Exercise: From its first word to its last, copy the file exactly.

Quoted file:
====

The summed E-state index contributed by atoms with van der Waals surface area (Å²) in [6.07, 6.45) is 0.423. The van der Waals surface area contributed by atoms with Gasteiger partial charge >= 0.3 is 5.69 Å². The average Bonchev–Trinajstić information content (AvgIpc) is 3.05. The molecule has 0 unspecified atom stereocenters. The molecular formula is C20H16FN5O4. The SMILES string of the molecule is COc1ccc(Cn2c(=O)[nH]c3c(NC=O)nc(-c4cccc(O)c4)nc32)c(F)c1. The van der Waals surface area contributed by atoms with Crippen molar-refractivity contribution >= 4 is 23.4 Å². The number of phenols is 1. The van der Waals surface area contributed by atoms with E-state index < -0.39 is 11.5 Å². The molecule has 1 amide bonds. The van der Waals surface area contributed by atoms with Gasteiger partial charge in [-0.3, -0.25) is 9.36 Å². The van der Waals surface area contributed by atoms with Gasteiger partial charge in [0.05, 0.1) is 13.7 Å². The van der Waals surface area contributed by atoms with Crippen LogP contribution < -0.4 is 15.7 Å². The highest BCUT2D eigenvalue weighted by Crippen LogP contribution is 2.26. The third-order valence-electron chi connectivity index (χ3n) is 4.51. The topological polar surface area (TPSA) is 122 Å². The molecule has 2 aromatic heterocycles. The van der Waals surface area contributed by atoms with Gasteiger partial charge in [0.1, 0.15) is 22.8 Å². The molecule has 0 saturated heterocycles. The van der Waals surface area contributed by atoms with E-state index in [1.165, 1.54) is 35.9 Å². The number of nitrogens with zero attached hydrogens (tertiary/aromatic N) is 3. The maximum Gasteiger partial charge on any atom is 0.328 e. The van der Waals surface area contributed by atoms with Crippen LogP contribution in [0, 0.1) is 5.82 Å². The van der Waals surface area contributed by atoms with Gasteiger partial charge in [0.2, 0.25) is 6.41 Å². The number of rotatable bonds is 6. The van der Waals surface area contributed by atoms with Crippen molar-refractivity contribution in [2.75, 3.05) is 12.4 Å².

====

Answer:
The summed E-state index contributed by atoms with van der Waals surface area (Å²) in [6.07, 6.45) is 0.423. The van der Waals surface area contributed by atoms with Gasteiger partial charge >= 0.3 is 5.69 Å². The average Bonchev–Trinajstić information content (AvgIpc) is 3.05. The molecule has 0 unspecified atom stereocenters. The molecular formula is C20H16FN5O4. The SMILES string of the molecule is COc1ccc(Cn2c(=O)[nH]c3c(NC=O)nc(-c4cccc(O)c4)nc32)c(F)c1. The van der Waals surface area contributed by atoms with Crippen molar-refractivity contribution >= 4 is 23.4 Å². The number of phenols is 1. The van der Waals surface area contributed by atoms with E-state index < -0.39 is 11.5 Å². The molecule has 1 amide bonds. The van der Waals surface area contributed by atoms with Gasteiger partial charge in [-0.3, -0.25) is 9.36 Å². The van der Waals surface area contributed by atoms with Gasteiger partial charge in [0.05, 0.1) is 13.7 Å². The van der Waals surface area contributed by atoms with Crippen LogP contribution < -0.4 is 15.7 Å². The highest BCUT2D eigenvalue weighted by Crippen LogP contribution is 2.26. The third-order valence-electron chi connectivity index (χ3n) is 4.51. The topological polar surface area (TPSA) is 122 Å². The molecule has 2 aromatic heterocycles. The van der Waals surface area contributed by atoms with Gasteiger partial charge in [0.1, 0.15) is 22.8 Å². The molecule has 0 saturated heterocycles. The van der Waals surface area contributed by atoms with E-state index in [1.165, 1.54) is 35.9 Å². The number of nitrogens with zero attached hydrogens (tertiary/aromatic N) is 3. The maximum Gasteiger partial charge on any atom is 0.328 e. The van der Waals surface area contributed by atoms with Crippen LogP contribution in [0, 0.1) is 5.82 Å². The van der Waals surface area contributed by atoms with Gasteiger partial charge in [0.2, 0.25) is 6.41 Å². The number of rotatable bonds is 6. The van der Waals surface area contributed by atoms with Crippen molar-refractivity contribution in [2.75, 3.05) is 12.4 Å².